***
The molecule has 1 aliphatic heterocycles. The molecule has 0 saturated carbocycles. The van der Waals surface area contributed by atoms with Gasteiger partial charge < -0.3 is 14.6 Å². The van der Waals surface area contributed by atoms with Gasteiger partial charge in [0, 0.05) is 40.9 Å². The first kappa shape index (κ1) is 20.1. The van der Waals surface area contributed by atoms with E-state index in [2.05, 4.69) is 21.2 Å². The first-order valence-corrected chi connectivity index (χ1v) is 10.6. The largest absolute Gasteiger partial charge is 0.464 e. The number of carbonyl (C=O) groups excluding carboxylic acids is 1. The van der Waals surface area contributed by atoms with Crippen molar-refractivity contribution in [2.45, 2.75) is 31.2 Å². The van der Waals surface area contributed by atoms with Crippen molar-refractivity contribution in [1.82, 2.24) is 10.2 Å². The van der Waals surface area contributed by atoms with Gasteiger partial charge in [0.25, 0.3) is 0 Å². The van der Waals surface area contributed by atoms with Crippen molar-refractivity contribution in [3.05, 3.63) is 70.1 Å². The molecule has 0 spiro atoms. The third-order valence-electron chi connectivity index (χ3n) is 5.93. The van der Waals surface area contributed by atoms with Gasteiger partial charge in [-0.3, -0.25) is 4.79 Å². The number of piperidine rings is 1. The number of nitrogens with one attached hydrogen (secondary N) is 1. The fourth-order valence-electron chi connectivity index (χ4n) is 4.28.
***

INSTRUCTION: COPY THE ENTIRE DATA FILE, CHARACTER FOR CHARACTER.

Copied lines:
The molecule has 1 aliphatic heterocycles. The molecule has 0 saturated carbocycles. The van der Waals surface area contributed by atoms with Gasteiger partial charge < -0.3 is 14.6 Å². The van der Waals surface area contributed by atoms with Gasteiger partial charge in [0, 0.05) is 40.9 Å². The first kappa shape index (κ1) is 20.1. The van der Waals surface area contributed by atoms with E-state index in [2.05, 4.69) is 21.2 Å². The first-order valence-corrected chi connectivity index (χ1v) is 10.6. The largest absolute Gasteiger partial charge is 0.464 e. The number of carbonyl (C=O) groups excluding carboxylic acids is 1. The van der Waals surface area contributed by atoms with Crippen molar-refractivity contribution in [2.45, 2.75) is 31.2 Å². The van der Waals surface area contributed by atoms with Crippen molar-refractivity contribution in [1.82, 2.24) is 10.2 Å². The van der Waals surface area contributed by atoms with Gasteiger partial charge in [0.25, 0.3) is 0 Å². The van der Waals surface area contributed by atoms with Crippen molar-refractivity contribution in [3.05, 3.63) is 70.1 Å². The molecule has 0 spiro atoms. The third-order valence-electron chi connectivity index (χ3n) is 5.93. The van der Waals surface area contributed by atoms with Gasteiger partial charge in [-0.3, -0.25) is 4.79 Å². The number of piperidine rings is 1. The number of nitrogens with one attached hydrogen (secondary N) is 1. The fourth-order valence-electron chi connectivity index (χ4n) is 4.28.